James Anderson and Jack Leach divided the six rooks as follows: England They placed themselves in a dominant position on the second day of their series by deciding on the second Test against. New Zeland.

After another entrepreneurial statement from the captain Ben StokesPulling the plug on his own side’s first hits at 435 on the eight, the combination of stitch and spin reduced Black Caps to 137 at seven.

Stokes’ eagerness to take two bites at the new ball on either side of lunch saw Joe Root rock his team at 153 in full flow, and it proved to be an inspiring decision as Anderson succeeded in gambling.

In an awkward 35-minute period before the break, he knocked out key guys Devon Conway and Kane Williamson and came back fresh to add Will Young early in the afternoon.

At 21 out of three, New Zealand fully reflected England’s first morning score. But the tourists’ Root and harry brook (186) To thank a beast of 302, New Zealand could not stop the decay. As the field began to change, Leach chose Tom Latham, Henry Nicholls and Daryl Mitchell.

All three were caught close, and Ollie Pope made a few excellent one-handed contributions under the helmet to make his mark on the game. When Stuart Broad got a catch and got into action by bowling, the hosts thanked the rain that ended the trial early.

But this also meant more rest for England’s sailors, and with a rising lead of 297 in the bank, a follow-up game could kick in if England chooses to push the issue.

England appeared intently in front of a sold-out crowd at the Basin Reserve, adding 120 runs to the five bases. Root did most of the heavy lifting, going 101 overnight and adding 52 more from just 42 balls, three of which were sixes.

The first of these came from his fourth ball in the morning and made his intentions clear by turning Tim Southee over the ropes to the third man. This shot took Brook and his fourth wicket stand to the three-hundred zone, but the young man was gone a few minutes later. Matt Henry had a shot at a quick rebound, with Brook returning straight to the pitcher.

That ended his father David’s hopes of beating the family record of 210 in the Airedale and Wharfedale League in 2001, but his status as a major force in Test cricket seems to be stable after just six caps.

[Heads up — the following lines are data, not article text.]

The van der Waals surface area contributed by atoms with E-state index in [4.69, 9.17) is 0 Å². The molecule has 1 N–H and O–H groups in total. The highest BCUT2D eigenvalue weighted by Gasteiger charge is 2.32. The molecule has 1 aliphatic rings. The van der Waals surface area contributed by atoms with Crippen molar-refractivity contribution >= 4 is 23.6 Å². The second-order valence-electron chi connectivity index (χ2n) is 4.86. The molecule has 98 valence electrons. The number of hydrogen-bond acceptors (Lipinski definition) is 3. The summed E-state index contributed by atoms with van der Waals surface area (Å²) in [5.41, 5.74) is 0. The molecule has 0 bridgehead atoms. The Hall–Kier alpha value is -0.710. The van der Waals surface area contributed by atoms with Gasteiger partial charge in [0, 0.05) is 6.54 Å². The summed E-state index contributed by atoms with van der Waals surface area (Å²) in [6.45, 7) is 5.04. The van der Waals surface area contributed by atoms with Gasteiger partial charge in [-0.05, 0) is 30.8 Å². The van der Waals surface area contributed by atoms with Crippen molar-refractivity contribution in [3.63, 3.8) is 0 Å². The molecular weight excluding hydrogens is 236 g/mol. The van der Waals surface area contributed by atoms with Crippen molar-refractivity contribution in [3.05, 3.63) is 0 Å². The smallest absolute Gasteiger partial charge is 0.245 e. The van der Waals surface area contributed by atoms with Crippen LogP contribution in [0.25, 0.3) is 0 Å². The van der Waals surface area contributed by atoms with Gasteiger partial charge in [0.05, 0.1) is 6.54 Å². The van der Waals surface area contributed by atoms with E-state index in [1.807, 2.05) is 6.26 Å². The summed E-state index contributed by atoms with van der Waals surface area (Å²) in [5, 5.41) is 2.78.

Stokes was next, and as captain he contributed to a frenzied cameo that became stock in the trade. He held 28 balls, made 27 laps, hit the five limit and could easily have gone out three times.

His end came when he tried to whip a difficult ball from Neil Wagner across the infield and made his way into midfield. Ben Foakes managed an even less graceful exit, first rolling his face and then tripping over a duck while facing Michael Bracewell’s breaks.

In the midst of all this, Root led his 14th run in the Tests to 150 and kicked off the strokes with a four-man showdown. That left enough time for seven extra and two cheap wickets.

Anderson only needed four balls to deliver the goods, taking one away from left-handed Conway and taking a thin edge that neither he nor wicketkeeper Foakes could detect. Plugs, however, were convinced there was a sound, and DRS confirmed their suspicions of a subtle notch.

Williamson was next, and he was flying lazily on a delivery he had to drop to increase his streak from three tries to 10 rounds.

After a 40-minute hiatus, Anderson continued his outstanding sequence work with the new ball, producing a pearl that scraped the edge of innocent Will Young as he zipped it back. it works as it sets up camp at one end.

Latham (35) was caught at the moment of the slip after the third referee reviewed the replays and determined that the ball hit the wrist of his glove before it ballooned to slide. Leach’s next two came with big assists from Pope, who jumped in the short leg to grasp Nicholls’ reverse sweep, then reacted faster to snatch Mitchell’s forward poke at a silly point at close range.

Ollie Robinson cast an extraordinary but unfortunate eight-over spell for six rounds before Broad took seventh, conceding an easy comeback from Bracewell.